Candle Light Vigil Held in Honor of Lydia Jacobs

By:Curtis Morton

Charlestown-Nevis-The hard court at Church Ground was filled with emotional sadness, on the evening of Monday 12th June 2017.

That was the venue for a Candle Light Vigil, held in remembrance of the late, Lydia Jacobs, who was brutally gunned down at her home, which is only a stone’s throw away from the court on the evening of Friday 2nd June 2017.

Family members, friends and a host of community minded individuals, including Deputy Premier Hon. Mark Brantley, showed up to show solidarity with the family and to pay tribute to the life of the former local sprint queen and hotel employee.

The proceedings were chaired by Mr. Orette Smith and featured the singing of hymns and prayers.

However, prior to assembling at the hard court, the early participants at the vigil, assembled at the gateway of the former Grace Housing community resident, where prayer was said by Mr. Orette Smith and then the persons assembled marched to the hard court where the main activities took place.

Mrs. Shanelle Myers welcomed everyone on behalf of the residents of the community in mourning and also delivered a poem in tribute of their ‘dearly departed neighbour.’ The poem was entitled ‘Love is eternal.’

After that followed several songs and two passages of scripture read by two other members of the Grace Housing community.

Tributes were then given by some of the persons present. Former Minister of Social Development, Mr. Hensley Daniel, in his address, described the act as “cowardly and dastardly” and used the opportunity to ask Nevisians to “cool their tempers, because eye for an eye makes all of us blind.”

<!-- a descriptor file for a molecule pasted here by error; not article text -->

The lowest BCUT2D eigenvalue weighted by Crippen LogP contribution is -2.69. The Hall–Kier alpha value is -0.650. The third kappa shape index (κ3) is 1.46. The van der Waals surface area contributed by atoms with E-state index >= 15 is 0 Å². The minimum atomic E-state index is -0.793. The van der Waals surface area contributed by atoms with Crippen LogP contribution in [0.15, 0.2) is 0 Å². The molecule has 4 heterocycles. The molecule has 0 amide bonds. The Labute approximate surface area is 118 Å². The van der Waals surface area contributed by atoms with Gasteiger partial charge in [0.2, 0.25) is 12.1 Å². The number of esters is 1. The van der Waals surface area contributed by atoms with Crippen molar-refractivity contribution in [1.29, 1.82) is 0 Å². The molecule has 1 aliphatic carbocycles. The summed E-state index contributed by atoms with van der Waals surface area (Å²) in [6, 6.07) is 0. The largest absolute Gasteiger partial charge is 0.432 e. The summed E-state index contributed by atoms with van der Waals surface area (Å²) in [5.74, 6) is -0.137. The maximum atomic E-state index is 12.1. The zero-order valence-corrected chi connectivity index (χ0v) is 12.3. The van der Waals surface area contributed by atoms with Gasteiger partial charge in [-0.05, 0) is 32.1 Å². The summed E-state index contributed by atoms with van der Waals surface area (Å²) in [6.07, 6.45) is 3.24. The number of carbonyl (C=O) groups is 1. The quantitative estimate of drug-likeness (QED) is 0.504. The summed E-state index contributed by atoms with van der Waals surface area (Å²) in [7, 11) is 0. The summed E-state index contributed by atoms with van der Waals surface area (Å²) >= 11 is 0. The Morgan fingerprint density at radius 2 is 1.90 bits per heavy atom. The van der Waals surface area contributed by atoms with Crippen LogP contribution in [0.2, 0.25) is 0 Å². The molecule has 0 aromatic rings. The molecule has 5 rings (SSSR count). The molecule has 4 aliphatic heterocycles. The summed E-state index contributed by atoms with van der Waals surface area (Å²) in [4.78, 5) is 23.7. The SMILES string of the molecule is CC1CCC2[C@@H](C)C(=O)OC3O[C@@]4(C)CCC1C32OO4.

He beseeched all to “bury the hatchet and bury the hate, when we bury Lydia.”

He said that the younger generation needs to get back to focusing on education and not crime.

Other tributes were paid, including one by Lester Blackett of the Athletic Association, who delivered a poem entitled ‘A gem is gone.’

Pastor Bernard Browne then delivered the encouraging sermon entitled ‘In the time of trouble, God still remains God.’

More songs and prayers ensued and then the lights on the court were turned off and the candles were lit and there were more songs and prayers and then the candles were placed together in a solitary spot, as a touching symbolic gesture.

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